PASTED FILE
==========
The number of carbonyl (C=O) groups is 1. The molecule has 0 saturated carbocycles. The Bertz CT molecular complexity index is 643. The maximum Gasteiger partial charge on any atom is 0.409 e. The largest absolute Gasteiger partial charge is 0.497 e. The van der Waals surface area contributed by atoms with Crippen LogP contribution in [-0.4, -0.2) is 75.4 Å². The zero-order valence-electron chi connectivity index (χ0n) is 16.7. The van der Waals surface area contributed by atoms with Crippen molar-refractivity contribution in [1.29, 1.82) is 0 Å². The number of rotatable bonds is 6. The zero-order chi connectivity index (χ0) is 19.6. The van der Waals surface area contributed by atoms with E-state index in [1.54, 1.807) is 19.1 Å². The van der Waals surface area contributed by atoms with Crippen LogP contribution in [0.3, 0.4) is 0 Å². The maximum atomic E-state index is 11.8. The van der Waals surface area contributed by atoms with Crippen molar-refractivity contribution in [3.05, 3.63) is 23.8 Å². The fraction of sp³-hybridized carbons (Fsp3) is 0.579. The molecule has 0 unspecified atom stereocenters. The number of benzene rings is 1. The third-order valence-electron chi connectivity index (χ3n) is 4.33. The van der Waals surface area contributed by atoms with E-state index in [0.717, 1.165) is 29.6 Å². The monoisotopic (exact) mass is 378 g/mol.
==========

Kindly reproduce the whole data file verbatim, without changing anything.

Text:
The number of carbonyl (C=O) groups is 1. The molecule has 0 saturated carbocycles. The Bertz CT molecular complexity index is 643. The maximum Gasteiger partial charge on any atom is 0.409 e. The largest absolute Gasteiger partial charge is 0.497 e. The van der Waals surface area contributed by atoms with Crippen LogP contribution in [-0.4, -0.2) is 75.4 Å². The zero-order valence-electron chi connectivity index (χ0n) is 16.7. The van der Waals surface area contributed by atoms with Crippen molar-refractivity contribution in [1.29, 1.82) is 0 Å². The number of rotatable bonds is 6. The zero-order chi connectivity index (χ0) is 19.6. The van der Waals surface area contributed by atoms with E-state index in [1.54, 1.807) is 19.1 Å². The van der Waals surface area contributed by atoms with Crippen LogP contribution in [0.3, 0.4) is 0 Å². The maximum atomic E-state index is 11.8. The van der Waals surface area contributed by atoms with Crippen molar-refractivity contribution in [3.05, 3.63) is 23.8 Å². The fraction of sp³-hybridized carbons (Fsp3) is 0.579. The molecule has 0 unspecified atom stereocenters. The number of benzene rings is 1. The third-order valence-electron chi connectivity index (χ3n) is 4.33. The van der Waals surface area contributed by atoms with E-state index in [0.717, 1.165) is 29.6 Å². The monoisotopic (exact) mass is 378 g/mol.